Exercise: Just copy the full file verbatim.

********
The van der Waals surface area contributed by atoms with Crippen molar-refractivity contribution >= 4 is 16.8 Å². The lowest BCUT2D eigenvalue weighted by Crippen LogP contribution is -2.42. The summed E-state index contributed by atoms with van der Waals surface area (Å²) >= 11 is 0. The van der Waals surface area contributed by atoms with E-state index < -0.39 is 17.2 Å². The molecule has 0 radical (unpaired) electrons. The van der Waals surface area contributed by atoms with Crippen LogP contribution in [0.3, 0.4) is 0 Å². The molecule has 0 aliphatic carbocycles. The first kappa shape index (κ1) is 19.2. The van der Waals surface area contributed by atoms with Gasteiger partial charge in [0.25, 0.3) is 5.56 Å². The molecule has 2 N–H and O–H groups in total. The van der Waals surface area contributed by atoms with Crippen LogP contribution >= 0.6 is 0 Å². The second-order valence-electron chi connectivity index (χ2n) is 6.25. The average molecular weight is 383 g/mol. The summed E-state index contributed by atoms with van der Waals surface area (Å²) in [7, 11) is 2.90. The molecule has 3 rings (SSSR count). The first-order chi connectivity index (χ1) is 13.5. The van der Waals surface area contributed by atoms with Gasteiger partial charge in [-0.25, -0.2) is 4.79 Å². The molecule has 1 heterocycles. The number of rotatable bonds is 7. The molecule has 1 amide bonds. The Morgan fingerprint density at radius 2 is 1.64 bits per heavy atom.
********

The van der Waals surface area contributed by atoms with Crippen molar-refractivity contribution >= 4 is 16.8 Å². The lowest BCUT2D eigenvalue weighted by Crippen LogP contribution is -2.42. The summed E-state index contributed by atoms with van der Waals surface area (Å²) >= 11 is 0. The van der Waals surface area contributed by atoms with E-state index < -0.39 is 17.2 Å². The molecule has 0 radical (unpaired) electrons. The van der Waals surface area contributed by atoms with Crippen LogP contribution in [0.3, 0.4) is 0 Å². The molecule has 0 aliphatic carbocycles. The first kappa shape index (κ1) is 19.2. The van der Waals surface area contributed by atoms with Gasteiger partial charge in [0.25, 0.3) is 5.56 Å². The molecule has 2 N–H and O–H groups in total. The van der Waals surface area contributed by atoms with Crippen LogP contribution >= 0.6 is 0 Å². The second-order valence-electron chi connectivity index (χ2n) is 6.25. The average molecular weight is 383 g/mol. The summed E-state index contributed by atoms with van der Waals surface area (Å²) in [7, 11) is 2.90. The molecule has 3 rings (SSSR count). The first-order chi connectivity index (χ1) is 13.5. The van der Waals surface area contributed by atoms with Gasteiger partial charge in [-0.25, -0.2) is 4.79 Å². The molecule has 1 heterocycles. The number of rotatable bonds is 7. The molecule has 1 amide bonds. The Morgan fingerprint density at radius 2 is 1.64 bits per heavy atom.